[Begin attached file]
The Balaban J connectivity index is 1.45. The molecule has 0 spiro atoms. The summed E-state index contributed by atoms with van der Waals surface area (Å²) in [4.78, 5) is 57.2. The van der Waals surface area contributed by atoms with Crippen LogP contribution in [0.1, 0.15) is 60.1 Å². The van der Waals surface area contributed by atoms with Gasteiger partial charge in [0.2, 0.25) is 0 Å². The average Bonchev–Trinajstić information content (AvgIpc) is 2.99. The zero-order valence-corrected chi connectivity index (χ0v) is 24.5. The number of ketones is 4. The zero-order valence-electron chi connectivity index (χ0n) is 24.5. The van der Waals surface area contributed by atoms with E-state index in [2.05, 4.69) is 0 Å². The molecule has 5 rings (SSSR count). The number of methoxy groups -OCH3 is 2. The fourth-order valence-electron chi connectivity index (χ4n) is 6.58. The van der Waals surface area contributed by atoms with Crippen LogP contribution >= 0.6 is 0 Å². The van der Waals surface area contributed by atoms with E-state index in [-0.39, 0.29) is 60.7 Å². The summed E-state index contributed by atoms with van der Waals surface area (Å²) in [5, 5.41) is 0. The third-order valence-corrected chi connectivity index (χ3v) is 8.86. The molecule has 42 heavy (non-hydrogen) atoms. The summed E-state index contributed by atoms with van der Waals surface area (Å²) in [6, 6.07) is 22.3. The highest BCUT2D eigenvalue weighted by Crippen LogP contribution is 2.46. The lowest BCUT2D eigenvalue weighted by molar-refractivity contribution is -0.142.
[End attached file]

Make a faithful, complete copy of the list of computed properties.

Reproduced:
The Balaban J connectivity index is 1.45. The molecule has 0 spiro atoms. The summed E-state index contributed by atoms with van der Waals surface area (Å²) in [4.78, 5) is 57.2. The van der Waals surface area contributed by atoms with Crippen LogP contribution in [0.1, 0.15) is 60.1 Å². The van der Waals surface area contributed by atoms with Gasteiger partial charge in [0.2, 0.25) is 0 Å². The average Bonchev–Trinajstić information content (AvgIpc) is 2.99. The zero-order valence-corrected chi connectivity index (χ0v) is 24.5. The number of ketones is 4. The zero-order valence-electron chi connectivity index (χ0n) is 24.5. The van der Waals surface area contributed by atoms with E-state index in [2.05, 4.69) is 0 Å². The molecule has 5 rings (SSSR count). The number of methoxy groups -OCH3 is 2. The fourth-order valence-electron chi connectivity index (χ4n) is 6.58. The van der Waals surface area contributed by atoms with Crippen LogP contribution >= 0.6 is 0 Å². The van der Waals surface area contributed by atoms with E-state index in [-0.39, 0.29) is 60.7 Å². The summed E-state index contributed by atoms with van der Waals surface area (Å²) in [5, 5.41) is 0. The third-order valence-corrected chi connectivity index (χ3v) is 8.86. The molecule has 42 heavy (non-hydrogen) atoms. The summed E-state index contributed by atoms with van der Waals surface area (Å²) in [6, 6.07) is 22.3. The highest BCUT2D eigenvalue weighted by Crippen LogP contribution is 2.46. The lowest BCUT2D eigenvalue weighted by molar-refractivity contribution is -0.142.